Perhaps the color of your world was dun,
And you sank in your couch when work was done,
To calculate injustice, add the sum,
Saw all was brown, but rays of silver light
Which sent you out to locate evil, fight.

You were a fighter with a dark, harsh touch
That made you seem foreboding, grim, and gauche,
Though not in poems, where lines were limpid, light,
And meter carried you both day and night.

Disturbing thoughts had never helped you much,
Though poetry rang strong throughout the hush
Of evening, in the light of sunset’s flush.
Once you downed too much porter, this strong tide
Turned on you, to consume you; and you died.

 

 

A former Wilbur Fellow and six-time Pushcart nominee, Sally Cook is a regular contributor to National Review, and has appeared in venues as varied as Chronicles, Lighten Up On Line, and TRINACRIA. Also a painter, her present works in the style known as Magic Realism are represented in national collections such as the N.S.D.A.R. Museum in Washington, D.C. and The Burchfield-Penney, Buffalo, NY.


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5 Responses

  1. Joseph S. Salemi

    Leo Yankevich will be remembered and honored when the poetic dwarfs and midgets who were his enemies are utterly wiped from the historical record.

    Reply
  2. C.B. Anderson

    Thank you, Sally. I could not have said it better, and as another admirer of Leo Yankevich I am heartened by your words. Only a few of us gave him such roses while he lived, and you and Joe are certainly among that select group. I can’t imagine a time when when he and his trenchant poems will be out of mind for this adequate but unprepossessing poet. He paid me great honor by deciding to publish a good many of my poems. He rarely made editorial suggestions, but rather allowed a contributor to THE PENNSYLVANIA REVIEW to sink or swim on his or her own merits. If he had exercised the same rigorous standards on submissions as he applied to his own verse, I doubt that he would have published even half as many poems by other authors as he actually did.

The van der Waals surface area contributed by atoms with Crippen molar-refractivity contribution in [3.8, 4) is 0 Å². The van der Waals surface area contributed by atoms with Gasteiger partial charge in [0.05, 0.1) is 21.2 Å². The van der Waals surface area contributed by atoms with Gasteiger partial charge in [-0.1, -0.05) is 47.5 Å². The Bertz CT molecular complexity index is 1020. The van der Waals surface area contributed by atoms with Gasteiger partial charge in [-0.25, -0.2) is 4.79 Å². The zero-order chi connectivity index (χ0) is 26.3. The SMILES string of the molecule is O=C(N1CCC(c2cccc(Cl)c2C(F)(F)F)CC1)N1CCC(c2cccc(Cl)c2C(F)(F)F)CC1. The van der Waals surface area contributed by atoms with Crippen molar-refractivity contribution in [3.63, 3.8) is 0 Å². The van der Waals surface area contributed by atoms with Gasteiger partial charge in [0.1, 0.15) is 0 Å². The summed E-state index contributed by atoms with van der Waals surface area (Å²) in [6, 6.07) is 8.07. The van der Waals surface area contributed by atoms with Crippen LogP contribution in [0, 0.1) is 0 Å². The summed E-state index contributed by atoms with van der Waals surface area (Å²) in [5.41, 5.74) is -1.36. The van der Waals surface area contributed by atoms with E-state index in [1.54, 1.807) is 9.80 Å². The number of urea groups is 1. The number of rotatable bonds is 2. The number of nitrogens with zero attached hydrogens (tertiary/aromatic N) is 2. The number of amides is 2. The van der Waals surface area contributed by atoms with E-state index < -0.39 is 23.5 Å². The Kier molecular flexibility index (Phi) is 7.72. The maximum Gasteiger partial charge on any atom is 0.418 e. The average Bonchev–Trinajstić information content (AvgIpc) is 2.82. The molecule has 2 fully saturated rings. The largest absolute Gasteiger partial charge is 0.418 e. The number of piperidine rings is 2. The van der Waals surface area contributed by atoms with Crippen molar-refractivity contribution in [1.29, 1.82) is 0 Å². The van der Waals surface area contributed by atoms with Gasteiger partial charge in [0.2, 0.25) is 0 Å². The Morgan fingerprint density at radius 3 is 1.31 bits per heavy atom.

Reply
  3. Sally Cook

    Dear Joe and C.B. —

    I have given a lot of thought to Leo and his thought processes, and this in turn has generated a few poems. Many thanks to all who have responding to one of them; especially to you, Joe, for introducing me to him.
    For a long time I have also questioned the unthinking rage constantly churned up by his inferiors. My conclusion is that it was largely political. As they are doing right now in Washington, these people could not accept that someone who was not in their narrow rut could excel.
    Whenever he saw something in the work of others, he encouraged it to our great benefit.. He had a flame, and never let it burn down
    .We were so fortunate to have had his influence.
    If poetry is nothing else, it is imaginative. I can only conclude that many pompous people are less imaginative than they assume.
    Leo, wherever you are, you are under an Angel’s wing.

    Reply
    • Joseph S. Salemi

      One thing about Leo Yankevich — he never failed to recognize poetic talent in someone else, even if that person did not share his social and political viewpoints. And yes, he did publish some persons whose work was not especially good, simply as a way to encourage them in the craft. He had patience with beginners, if their hearts were in the right place.

      But Leo’s real lion-like courage was manifested in his utter fearlessness in calling out rotten poetry written by persons with inflated reputations. He didn’t care a whit if you were some darling of the literary establishment, or if you had a network of groupies, or if you had an “in” with prestige journals and snooty editors. He’d flame your ass for your lousy work, and he’d throw in some savage personal insults to sweeten the pot.

      And Leo taught me something that I wish I had learned much earlier in life: If somebody hits you, strike them back so goddamned hard that they don’t get up.

      Reply

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